Do We Talk So Good or Sowell?

The first day of class is always nerve-racking. You can typically tell within the first few minutes how the rest of the semester will go. If the professor cracks some jokes, hands out the syllabus, and lets you out early, then you’ll probably be in for a good next few months. Other times, your worst fears come true when the professor hands out the syllabus and then proceeds to lecture for the remaining two and a half hours. Continue reading “Do We Talk So Good or Sowell?”

Cake, To-Go Boxes, and Diminishing Marginal Returns

My friends are the worst! This past Memorial Day weekend, my three roommates decided to treat themselves to a trip to Founding Farmers and indulge in some dessert. Their decision was fairly spontaneous, which meant I already had previous plans. Determined to make me regret my choice, throughout the afternoon they sent me picture after picture of their desserts.  Continue reading “Cake, To-Go Boxes, and Diminishing Marginal Returns”

What You Can’t See, Even When Looking Both Ways

I remember my first car accident vividly. I was making a left hand turn out of the parking lot and didn’t come to a complete stop. I was already turning when I saw the blue F-150 driving straight towards me. I stepped on my brakes. Too late. My body jolted forward as the F-150 hit my little black car. Sitting in the front seat, I tried to contain the rising panic, my hands shaking.  What would my parents think? If only I had waited just half a second longer…

Continue reading “What You Can’t See, Even When Looking Both Ways”

What I Didn’t Know About Adam Smith

Last year, when I was in the horrible, awful process of moving, I had an assortment of unwanted textbooks, clothes, and furniture that combined was worth over $1,000.  I faced two options. I could take pictures of all my items and upload them to eBay or Craiglist or even Facebook Marketplace to sell them for what they were worth. Or I could sell my textbooks to my friend who was taking the same class in the fall at a heavily discounted rate. My pockets would not be as full, but I would be helping out a fellow classmate. Faced with these two options, I texted my friend and sold my textbooks to her.  Combined with a couple other sales, I walked away from my unwanted things for a grand total of little more than $200. Continue reading “What I Didn’t Know About Adam Smith”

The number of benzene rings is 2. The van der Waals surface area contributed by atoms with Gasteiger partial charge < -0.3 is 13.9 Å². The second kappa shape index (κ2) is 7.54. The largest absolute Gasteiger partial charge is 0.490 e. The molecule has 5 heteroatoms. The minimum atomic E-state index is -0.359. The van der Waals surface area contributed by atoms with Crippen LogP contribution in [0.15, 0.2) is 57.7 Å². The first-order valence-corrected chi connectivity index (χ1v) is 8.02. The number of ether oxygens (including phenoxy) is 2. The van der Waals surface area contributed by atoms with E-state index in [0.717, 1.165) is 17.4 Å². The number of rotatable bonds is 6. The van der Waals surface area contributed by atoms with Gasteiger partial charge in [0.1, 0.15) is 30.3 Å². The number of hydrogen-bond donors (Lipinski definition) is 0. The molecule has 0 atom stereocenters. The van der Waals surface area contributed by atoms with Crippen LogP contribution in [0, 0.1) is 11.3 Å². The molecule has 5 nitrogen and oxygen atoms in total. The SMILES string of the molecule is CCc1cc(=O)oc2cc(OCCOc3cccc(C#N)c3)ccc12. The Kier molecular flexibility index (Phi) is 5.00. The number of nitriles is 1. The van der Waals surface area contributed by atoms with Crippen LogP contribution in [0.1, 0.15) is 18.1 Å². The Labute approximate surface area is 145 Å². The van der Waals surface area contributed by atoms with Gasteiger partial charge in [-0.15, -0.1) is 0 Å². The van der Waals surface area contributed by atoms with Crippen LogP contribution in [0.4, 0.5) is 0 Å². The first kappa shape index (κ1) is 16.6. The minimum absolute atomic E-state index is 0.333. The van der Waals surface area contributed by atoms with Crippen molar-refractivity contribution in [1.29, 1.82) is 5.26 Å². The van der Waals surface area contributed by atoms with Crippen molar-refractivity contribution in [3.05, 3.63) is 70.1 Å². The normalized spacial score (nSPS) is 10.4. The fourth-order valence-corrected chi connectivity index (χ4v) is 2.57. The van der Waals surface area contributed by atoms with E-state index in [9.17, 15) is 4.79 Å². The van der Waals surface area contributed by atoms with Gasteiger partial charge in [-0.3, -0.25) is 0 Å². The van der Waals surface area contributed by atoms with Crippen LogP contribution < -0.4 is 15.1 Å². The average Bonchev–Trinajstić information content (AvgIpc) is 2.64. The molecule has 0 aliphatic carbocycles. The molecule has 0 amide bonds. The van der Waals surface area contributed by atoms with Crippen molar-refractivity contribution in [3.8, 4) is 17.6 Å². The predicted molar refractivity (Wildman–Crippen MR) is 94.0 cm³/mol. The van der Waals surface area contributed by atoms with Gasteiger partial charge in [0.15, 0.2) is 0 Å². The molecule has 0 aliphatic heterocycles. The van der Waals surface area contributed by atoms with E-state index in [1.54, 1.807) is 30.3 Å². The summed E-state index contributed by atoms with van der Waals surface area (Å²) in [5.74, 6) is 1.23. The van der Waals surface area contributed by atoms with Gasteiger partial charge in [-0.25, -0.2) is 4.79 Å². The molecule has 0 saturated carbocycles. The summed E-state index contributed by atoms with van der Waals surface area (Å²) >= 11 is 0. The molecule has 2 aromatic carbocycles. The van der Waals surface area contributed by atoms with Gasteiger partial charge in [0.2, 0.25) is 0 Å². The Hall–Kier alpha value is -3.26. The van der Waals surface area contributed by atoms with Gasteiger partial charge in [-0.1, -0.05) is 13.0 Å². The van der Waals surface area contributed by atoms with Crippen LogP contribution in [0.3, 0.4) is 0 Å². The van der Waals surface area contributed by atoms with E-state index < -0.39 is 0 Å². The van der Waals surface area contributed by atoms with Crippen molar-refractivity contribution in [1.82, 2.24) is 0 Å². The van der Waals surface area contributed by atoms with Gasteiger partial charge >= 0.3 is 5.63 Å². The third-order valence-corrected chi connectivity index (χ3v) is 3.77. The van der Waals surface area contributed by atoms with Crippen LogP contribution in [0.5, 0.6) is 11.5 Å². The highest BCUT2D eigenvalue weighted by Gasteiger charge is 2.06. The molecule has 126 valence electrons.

We’re All in this Together? Mises and Team USA

Team USA didn’t win gold medals at the Olympics. Team USA didn’t participate in figure skating, luge, curling, or half pipe. Before you stop reading, let me explain.

Chloe Kim, a snowboarder from California, won gold in the half pipe through her dedication, hard work, and talent. She also won us over with her Twitter feed. The Shibutani twins competed in ice dancing and won bronze for their stellar choreography and coordination. All of the athletes earned a spot to compete under one flag and to win rare, circular stones on a string through their dedication and action.

Continue reading “We’re All in this Together? Mises and Team USA”

Elinor Ostrom and the Case of the Black Kettle

When I moved into my house last August, the first thing I noticed about the kitchen was a blue kettle with a black bottom, sitting on the stove. Even from afar, I could tell the kettle was dirty.  The color was faded from grease stains and overuse.  It was dinghy, but I still loved how it added color to the kitchen.  Continue reading “Elinor Ostrom and the Case of the Black Kettle”

It Matters How You Get There: McFadden and the Metro

If you live in the city like me, public transportation is a way of life. It helps you go from point A to point B without having to own a car. Since moving to DC, I have discovered many alternative modes of transportation. I have the option to walk without having to pay a dime. I can also take the bus or metro rail system for a low fare rate, relatively quickly* (*see Metro complaints). Continue reading “It Matters How You Get There: McFadden and the Metro”